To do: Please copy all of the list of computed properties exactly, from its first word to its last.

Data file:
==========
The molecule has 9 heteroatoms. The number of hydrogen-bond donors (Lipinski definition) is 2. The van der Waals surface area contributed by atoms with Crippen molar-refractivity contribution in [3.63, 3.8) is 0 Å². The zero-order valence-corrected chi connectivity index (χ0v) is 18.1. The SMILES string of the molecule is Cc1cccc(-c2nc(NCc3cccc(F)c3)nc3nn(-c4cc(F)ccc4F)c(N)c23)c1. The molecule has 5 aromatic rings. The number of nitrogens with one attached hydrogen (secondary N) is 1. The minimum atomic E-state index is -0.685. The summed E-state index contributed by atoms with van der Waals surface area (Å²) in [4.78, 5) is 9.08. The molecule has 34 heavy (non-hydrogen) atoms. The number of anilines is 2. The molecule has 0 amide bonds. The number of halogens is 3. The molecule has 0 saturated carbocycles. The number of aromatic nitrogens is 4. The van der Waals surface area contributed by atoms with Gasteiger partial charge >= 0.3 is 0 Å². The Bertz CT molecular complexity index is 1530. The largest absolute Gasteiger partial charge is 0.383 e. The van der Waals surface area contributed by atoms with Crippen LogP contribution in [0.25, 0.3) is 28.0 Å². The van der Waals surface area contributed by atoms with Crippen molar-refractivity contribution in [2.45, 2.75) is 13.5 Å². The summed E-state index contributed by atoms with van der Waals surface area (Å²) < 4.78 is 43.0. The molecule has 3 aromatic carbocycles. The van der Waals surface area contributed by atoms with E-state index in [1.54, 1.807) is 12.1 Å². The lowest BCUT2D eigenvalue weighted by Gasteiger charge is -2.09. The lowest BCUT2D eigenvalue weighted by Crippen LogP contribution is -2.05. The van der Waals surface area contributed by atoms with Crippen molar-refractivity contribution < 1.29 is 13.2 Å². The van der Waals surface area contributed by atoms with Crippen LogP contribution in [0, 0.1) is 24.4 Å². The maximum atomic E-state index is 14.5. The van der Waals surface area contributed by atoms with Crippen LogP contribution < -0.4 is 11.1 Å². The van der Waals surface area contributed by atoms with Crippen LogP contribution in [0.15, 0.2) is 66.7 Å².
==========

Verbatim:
The molecule has 9 heteroatoms. The number of hydrogen-bond donors (Lipinski definition) is 2. The van der Waals surface area contributed by atoms with Crippen molar-refractivity contribution in [3.63, 3.8) is 0 Å². The zero-order valence-corrected chi connectivity index (χ0v) is 18.1. The SMILES string of the molecule is Cc1cccc(-c2nc(NCc3cccc(F)c3)nc3nn(-c4cc(F)ccc4F)c(N)c23)c1. The molecule has 5 aromatic rings. The number of nitrogens with one attached hydrogen (secondary N) is 1. The minimum atomic E-state index is -0.685. The summed E-state index contributed by atoms with van der Waals surface area (Å²) in [4.78, 5) is 9.08. The molecule has 34 heavy (non-hydrogen) atoms. The number of anilines is 2. The molecule has 0 amide bonds. The number of halogens is 3. The molecule has 0 saturated carbocycles. The number of aromatic nitrogens is 4. The van der Waals surface area contributed by atoms with Gasteiger partial charge >= 0.3 is 0 Å². The Bertz CT molecular complexity index is 1530. The largest absolute Gasteiger partial charge is 0.383 e. The van der Waals surface area contributed by atoms with Crippen LogP contribution in [0.25, 0.3) is 28.0 Å². The van der Waals surface area contributed by atoms with Crippen molar-refractivity contribution in [2.45, 2.75) is 13.5 Å². The summed E-state index contributed by atoms with van der Waals surface area (Å²) < 4.78 is 43.0. The molecule has 3 aromatic carbocycles. The van der Waals surface area contributed by atoms with E-state index in [1.54, 1.807) is 12.1 Å². The lowest BCUT2D eigenvalue weighted by Gasteiger charge is -2.09. The lowest BCUT2D eigenvalue weighted by Crippen LogP contribution is -2.05. The van der Waals surface area contributed by atoms with Crippen molar-refractivity contribution < 1.29 is 13.2 Å². The van der Waals surface area contributed by atoms with Crippen LogP contribution in [0, 0.1) is 24.4 Å². The maximum atomic E-state index is 14.5. The van der Waals surface area contributed by atoms with Crippen LogP contribution < -0.4 is 11.1 Å². The van der Waals surface area contributed by atoms with Crippen LogP contribution in [0.15, 0.2) is 66.7 Å².